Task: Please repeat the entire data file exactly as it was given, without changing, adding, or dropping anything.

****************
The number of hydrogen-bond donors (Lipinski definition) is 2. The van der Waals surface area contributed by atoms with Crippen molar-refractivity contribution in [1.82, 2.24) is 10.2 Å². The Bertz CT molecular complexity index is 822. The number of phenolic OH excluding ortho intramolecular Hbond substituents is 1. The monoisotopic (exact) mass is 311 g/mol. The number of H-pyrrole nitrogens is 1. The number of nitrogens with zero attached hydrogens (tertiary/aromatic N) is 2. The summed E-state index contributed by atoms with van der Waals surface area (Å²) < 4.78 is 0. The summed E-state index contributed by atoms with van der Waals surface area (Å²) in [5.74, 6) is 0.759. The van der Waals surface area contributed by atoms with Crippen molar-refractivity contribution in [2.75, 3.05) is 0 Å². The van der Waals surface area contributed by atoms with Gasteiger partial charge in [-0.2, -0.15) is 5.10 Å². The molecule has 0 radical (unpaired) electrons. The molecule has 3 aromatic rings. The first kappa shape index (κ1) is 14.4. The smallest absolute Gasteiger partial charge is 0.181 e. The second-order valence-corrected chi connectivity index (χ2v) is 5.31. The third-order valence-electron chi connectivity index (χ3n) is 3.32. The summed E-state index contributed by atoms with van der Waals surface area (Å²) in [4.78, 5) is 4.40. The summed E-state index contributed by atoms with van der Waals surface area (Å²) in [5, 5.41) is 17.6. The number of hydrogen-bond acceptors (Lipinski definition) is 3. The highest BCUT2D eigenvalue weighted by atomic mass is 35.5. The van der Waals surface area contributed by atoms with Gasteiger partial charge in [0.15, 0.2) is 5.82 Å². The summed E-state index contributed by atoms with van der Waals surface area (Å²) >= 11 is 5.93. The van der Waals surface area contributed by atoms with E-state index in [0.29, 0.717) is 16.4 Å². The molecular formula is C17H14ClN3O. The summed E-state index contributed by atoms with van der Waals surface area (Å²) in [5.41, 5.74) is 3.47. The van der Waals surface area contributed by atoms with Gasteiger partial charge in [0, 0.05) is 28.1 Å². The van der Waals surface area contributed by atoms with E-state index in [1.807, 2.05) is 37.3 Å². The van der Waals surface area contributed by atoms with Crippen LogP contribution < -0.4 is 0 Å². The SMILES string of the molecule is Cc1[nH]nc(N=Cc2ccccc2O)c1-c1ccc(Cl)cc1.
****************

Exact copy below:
The number of hydrogen-bond donors (Lipinski definition) is 2. The van der Waals surface area contributed by atoms with Crippen molar-refractivity contribution in [1.82, 2.24) is 10.2 Å². The Bertz CT molecular complexity index is 822. The number of phenolic OH excluding ortho intramolecular Hbond substituents is 1. The monoisotopic (exact) mass is 311 g/mol. The number of H-pyrrole nitrogens is 1. The number of nitrogens with zero attached hydrogens (tertiary/aromatic N) is 2. The summed E-state index contributed by atoms with van der Waals surface area (Å²) < 4.78 is 0. The summed E-state index contributed by atoms with van der Waals surface area (Å²) in [5.74, 6) is 0.759. The van der Waals surface area contributed by atoms with Crippen molar-refractivity contribution in [2.75, 3.05) is 0 Å². The van der Waals surface area contributed by atoms with Gasteiger partial charge in [-0.2, -0.15) is 5.10 Å². The molecule has 0 radical (unpaired) electrons. The molecule has 3 aromatic rings. The first kappa shape index (κ1) is 14.4. The smallest absolute Gasteiger partial charge is 0.181 e. The second-order valence-corrected chi connectivity index (χ2v) is 5.31. The third-order valence-electron chi connectivity index (χ3n) is 3.32. The summed E-state index contributed by atoms with van der Waals surface area (Å²) in [4.78, 5) is 4.40. The summed E-state index contributed by atoms with van der Waals surface area (Å²) in [5, 5.41) is 17.6. The number of hydrogen-bond acceptors (Lipinski definition) is 3. The highest BCUT2D eigenvalue weighted by atomic mass is 35.5. The van der Waals surface area contributed by atoms with Gasteiger partial charge in [0.15, 0.2) is 5.82 Å². The summed E-state index contributed by atoms with van der Waals surface area (Å²) >= 11 is 5.93. The van der Waals surface area contributed by atoms with E-state index in [0.29, 0.717) is 16.4 Å². The molecular formula is C17H14ClN3O. The summed E-state index contributed by atoms with van der Waals surface area (Å²) in [5.41, 5.74) is 3.47. The van der Waals surface area contributed by atoms with Gasteiger partial charge in [0, 0.05) is 28.1 Å². The van der Waals surface area contributed by atoms with E-state index in [1.807, 2.05) is 37.3 Å². The van der Waals surface area contributed by atoms with Crippen LogP contribution < -0.4 is 0 Å². The SMILES string of the molecule is Cc1[nH]nc(N=Cc2ccccc2O)c1-c1ccc(Cl)cc1.